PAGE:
When will there be views?

(56 KMs)

Thursday 9th March

Tekapo - Twizel

It was a fine and calm morning with just a gentle breeze when we awoke.  As Simon packed the bikes, I walked to the nearby Greedy Cow to stock up on morning tea and lunch provisions.  

By the time we set off round 9am, the skies were looking more ominous.  The path along the Takepo canal was easy riding and we were able to make good time.  It started to drizzle and before long it was heavy enough for us to stop and put on rain jackets.  A few minutes later, I stopped again to don rain pants and change into sandals as the rain settled in, comforted by the knowledge that I would at least have dry shoes at the end of the day.  

The track became really wet in parts and the barriers erected by the power company were not designed for bikes with panniers.  Simon had to manhandle the bikes through most times, only once were we able to push the bikes under the barriers.  

The low cloud meant that the mountains were not visible, and we were pleased we had enjoyed better visibility on the bus ride, so we could at least picture our spectacular surrounds.  However, as we reached Lake Pukaki the rain started to ease and we became a little more optimistic that we may yet view the mountains.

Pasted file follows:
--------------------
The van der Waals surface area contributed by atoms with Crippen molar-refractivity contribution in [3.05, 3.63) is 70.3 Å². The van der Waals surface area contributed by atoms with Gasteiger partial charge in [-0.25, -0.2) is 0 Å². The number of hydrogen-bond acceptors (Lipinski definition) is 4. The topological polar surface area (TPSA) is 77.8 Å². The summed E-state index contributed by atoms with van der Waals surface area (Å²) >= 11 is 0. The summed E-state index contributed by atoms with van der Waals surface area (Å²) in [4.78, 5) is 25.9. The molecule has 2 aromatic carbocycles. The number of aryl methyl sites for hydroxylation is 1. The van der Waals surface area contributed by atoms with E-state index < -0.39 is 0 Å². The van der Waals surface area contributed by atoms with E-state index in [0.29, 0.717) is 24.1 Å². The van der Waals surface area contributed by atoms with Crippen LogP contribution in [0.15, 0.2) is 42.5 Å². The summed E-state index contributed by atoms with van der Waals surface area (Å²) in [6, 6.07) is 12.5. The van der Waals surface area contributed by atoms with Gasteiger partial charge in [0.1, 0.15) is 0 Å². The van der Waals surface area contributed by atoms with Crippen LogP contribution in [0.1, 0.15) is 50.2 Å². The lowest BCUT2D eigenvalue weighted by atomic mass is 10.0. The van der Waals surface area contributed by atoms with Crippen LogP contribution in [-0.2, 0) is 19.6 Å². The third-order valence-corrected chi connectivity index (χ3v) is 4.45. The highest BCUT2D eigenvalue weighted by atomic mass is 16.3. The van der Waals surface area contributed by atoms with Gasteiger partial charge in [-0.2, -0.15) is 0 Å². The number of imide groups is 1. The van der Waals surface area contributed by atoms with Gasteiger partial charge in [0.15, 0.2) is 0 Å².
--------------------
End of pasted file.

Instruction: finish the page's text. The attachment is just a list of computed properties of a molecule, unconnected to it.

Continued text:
We stopped for morning tea and chatted to a mother and daughter who were five months into walking the Te Aroroa trail, with another five weeks to go.  They had encountered all types of weather, but today was one of the wettest they had experienced.  We were grateful that our wet weather gear had worked well enough that we were only damp in places, though our sandals and legs were wet and muddy.  

Gradually the cloud began to lift, revealing sensational views of the Southern Alps, though Mt Cook remained stubbornly concealed.  We stopped again a few kms on for a toilet stop and got chatting to a Canadian couple who were keen to discuss cycle touring in NZ.

We continued along the lake, appreciating its stunning blue colour. We stopped for our picnic lunch near the Mt Cook Alpine salmon shop where we bought some local salmon for dinner and admired a life size statue of a Himalyan Tahr released into the area in 1904. A few kms further on we turned onto the trail across the MacKenzie Plains towards Twizel.  

Despite the inclement weather, it was an easy and beautiful day's cycling - though we appreciated the opportunity to use the laundry to wash our mud spattered gear.  We did finally spot Mt Cook in the distance as the cloud lifted in the late afternoon.